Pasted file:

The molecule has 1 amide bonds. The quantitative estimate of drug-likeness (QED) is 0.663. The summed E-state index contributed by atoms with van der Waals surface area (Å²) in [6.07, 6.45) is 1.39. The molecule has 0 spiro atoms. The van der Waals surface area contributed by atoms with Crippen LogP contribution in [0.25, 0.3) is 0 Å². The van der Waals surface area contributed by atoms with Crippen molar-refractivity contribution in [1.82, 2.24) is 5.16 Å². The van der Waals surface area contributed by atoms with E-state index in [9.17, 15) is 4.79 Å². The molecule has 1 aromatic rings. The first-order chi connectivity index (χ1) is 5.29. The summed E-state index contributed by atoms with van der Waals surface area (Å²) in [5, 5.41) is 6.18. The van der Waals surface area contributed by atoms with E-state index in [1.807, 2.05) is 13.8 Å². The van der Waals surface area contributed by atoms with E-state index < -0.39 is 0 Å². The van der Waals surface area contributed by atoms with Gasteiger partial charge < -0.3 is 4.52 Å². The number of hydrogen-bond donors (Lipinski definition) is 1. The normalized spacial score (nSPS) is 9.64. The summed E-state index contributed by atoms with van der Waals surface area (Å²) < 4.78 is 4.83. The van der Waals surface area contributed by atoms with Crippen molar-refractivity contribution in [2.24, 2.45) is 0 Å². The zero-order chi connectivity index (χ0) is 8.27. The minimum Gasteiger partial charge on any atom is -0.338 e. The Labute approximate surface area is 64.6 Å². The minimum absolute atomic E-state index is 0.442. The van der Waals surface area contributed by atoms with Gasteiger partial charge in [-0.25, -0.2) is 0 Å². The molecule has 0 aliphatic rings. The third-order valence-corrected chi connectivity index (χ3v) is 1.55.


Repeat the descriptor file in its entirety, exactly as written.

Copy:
The molecule has 1 amide bonds. The quantitative estimate of drug-likeness (QED) is 0.663. The summed E-state index contributed by atoms with van der Waals surface area (Å²) in [6.07, 6.45) is 1.39. The molecule has 0 spiro atoms. The van der Waals surface area contributed by atoms with Crippen LogP contribution in [0.25, 0.3) is 0 Å². The van der Waals surface area contributed by atoms with Crippen molar-refractivity contribution in [1.82, 2.24) is 5.16 Å². The van der Waals surface area contributed by atoms with E-state index in [9.17, 15) is 4.79 Å². The molecule has 1 aromatic rings. The first-order chi connectivity index (χ1) is 5.29. The summed E-state index contributed by atoms with van der Waals surface area (Å²) in [5, 5.41) is 6.18. The van der Waals surface area contributed by atoms with E-state index in [1.807, 2.05) is 13.8 Å². The van der Waals surface area contributed by atoms with E-state index < -0.39 is 0 Å². The van der Waals surface area contributed by atoms with Gasteiger partial charge < -0.3 is 4.52 Å². The number of hydrogen-bond donors (Lipinski definition) is 1. The normalized spacial score (nSPS) is 9.64. The summed E-state index contributed by atoms with van der Waals surface area (Å²) < 4.78 is 4.83. The van der Waals surface area contributed by atoms with Crippen molar-refractivity contribution in [2.24, 2.45) is 0 Å². The zero-order chi connectivity index (χ0) is 8.27. The minimum Gasteiger partial charge on any atom is -0.338 e. The Labute approximate surface area is 64.6 Å². The minimum absolute atomic E-state index is 0.442. The van der Waals surface area contributed by atoms with Gasteiger partial charge in [-0.25, -0.2) is 0 Å². The molecule has 0 aliphatic rings. The third-order valence-corrected chi connectivity index (χ3v) is 1.55.